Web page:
Every weekend volunteers meet in Tempe to end littering, improve recycling, and maintain the beauty of the city. Keep Tempe Beautiful, also known as KTB, is a 501(c)3 non-profit, volunteer-run organization.

Service events range from park cleanups to educational classes. Volunteers are told to bring sunscreen, gloves, and water and KTB will supply the rest.

The organization was founded by executive director Joe Forte when he started posting on social media the trash he would pick up during his walks. He would share messages to encourage others to collect litter and from there others joined, according to Sabra Nuel, arts and culture chair of Keep Tempe Beautiful.

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“We coordinate with the City of Tempe employees, Parks and Rec specifically, that lets us know where there’s the biggest needs,” Forte said.

The non-profit organization officially started in March 2021. Since then, Keep Tempe Beautiful has met every weekend for a community service event inviting anyone interested. After hitting its one year anniversary, KTB was awarded the Downtown Tempe Authority Environmental Impact.

“I jumped into this position because this is something that really matters to me,” Nuel said. “It’s important to keep our city a better and more beautiful place.”

Nuel previously worked as vice chair for Keep Tempe Young Professionals, now working with Keep Tempe Beautiful as an arts and culture chair, she plans to create an art festival in the fall to support local artists and small businesses.

KTB hosted its first annual Tempe tree-a-thon on April 2, partnering with ASU Changemaker. The organizations worked together to plant 100 trees in multiple park locations. To make this event possible, funding through donations and businesses were able to supply the trees and the city’s urban forest department provided experts to educate volunteers. This event is just one example of KTB working with the community to create events.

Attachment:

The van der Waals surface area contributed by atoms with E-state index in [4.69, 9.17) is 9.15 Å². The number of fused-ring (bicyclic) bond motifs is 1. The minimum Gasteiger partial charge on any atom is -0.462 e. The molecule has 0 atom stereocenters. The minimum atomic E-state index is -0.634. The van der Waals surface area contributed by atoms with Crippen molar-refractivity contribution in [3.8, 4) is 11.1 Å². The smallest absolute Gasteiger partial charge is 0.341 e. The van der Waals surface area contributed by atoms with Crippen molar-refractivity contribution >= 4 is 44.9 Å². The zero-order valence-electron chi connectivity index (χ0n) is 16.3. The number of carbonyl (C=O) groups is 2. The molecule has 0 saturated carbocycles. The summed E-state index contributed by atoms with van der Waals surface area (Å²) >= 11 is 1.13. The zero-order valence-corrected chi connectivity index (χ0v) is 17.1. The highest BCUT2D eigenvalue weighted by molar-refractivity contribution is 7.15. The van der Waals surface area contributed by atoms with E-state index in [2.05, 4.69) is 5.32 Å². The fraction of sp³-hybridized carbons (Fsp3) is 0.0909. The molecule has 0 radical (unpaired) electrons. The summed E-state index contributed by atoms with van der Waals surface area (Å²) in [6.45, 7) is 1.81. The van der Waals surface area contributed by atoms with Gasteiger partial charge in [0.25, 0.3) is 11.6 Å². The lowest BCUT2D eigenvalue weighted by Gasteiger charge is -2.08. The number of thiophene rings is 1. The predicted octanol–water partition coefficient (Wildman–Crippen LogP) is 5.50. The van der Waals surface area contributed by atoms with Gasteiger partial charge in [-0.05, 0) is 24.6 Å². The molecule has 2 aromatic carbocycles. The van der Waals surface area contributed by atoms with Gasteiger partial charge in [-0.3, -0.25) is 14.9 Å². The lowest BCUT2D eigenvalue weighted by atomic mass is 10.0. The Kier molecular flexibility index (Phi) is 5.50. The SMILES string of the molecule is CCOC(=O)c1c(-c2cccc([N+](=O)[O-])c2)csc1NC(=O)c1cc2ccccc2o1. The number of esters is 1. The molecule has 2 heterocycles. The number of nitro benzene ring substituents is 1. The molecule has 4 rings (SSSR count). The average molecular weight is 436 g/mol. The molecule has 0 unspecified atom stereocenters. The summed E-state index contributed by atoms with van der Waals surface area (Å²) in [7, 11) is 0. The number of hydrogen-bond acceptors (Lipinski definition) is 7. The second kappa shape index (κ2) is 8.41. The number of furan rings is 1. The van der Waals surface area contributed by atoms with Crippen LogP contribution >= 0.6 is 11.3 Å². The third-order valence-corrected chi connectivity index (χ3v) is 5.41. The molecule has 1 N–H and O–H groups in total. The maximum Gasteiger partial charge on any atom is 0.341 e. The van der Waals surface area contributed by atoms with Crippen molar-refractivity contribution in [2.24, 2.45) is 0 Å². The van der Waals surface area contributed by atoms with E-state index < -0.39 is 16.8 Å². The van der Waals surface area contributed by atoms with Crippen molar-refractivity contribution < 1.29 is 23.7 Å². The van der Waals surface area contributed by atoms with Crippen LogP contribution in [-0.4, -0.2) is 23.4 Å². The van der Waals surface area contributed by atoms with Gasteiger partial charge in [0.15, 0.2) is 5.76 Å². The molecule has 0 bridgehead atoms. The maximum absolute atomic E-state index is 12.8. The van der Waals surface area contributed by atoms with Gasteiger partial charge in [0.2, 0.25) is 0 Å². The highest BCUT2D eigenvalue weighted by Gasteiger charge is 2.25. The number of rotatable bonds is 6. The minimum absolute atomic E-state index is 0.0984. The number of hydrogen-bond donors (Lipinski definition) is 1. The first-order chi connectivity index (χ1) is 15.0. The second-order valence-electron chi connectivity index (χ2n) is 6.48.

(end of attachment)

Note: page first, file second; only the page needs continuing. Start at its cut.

According to Nuel, Keep Tempe Beautiful is just getting started. The organization has a garden box at Escalante Community Garden open to the residents; soon they will be taking over the garden at Escalante and Clark park as a financial partner, Nuel said.

Samuel Bundy, Arizona State University student, joined an educational event hosted by KTB. The workshop informed volunteers on how to save the bees.

“I was able to learn the differences between bees and the importance of what they bring to our world,” Bundy said. “I feel like education about our environment is important for our future, from learning this I can share it with my friends. Bees are a major factor in our ecosystem and not enough people know that.”

Forte said donations to the organization go toward its regular events, supplies, web hosting, and drinks and snacks for the volunteers.

“Most of our volunteers come from different organizations we engage with, whether that’s university clubs, businesses, or local organizations,” Forte said.

Keep Tempe Beautiful spreads its events and information through social media. Volunteers can sign up through the organization’s website for any date and time that works best.

“Our whole mission is to just bring everyone out and to help keep Tempe a cleaner and greener place,” Nuel said.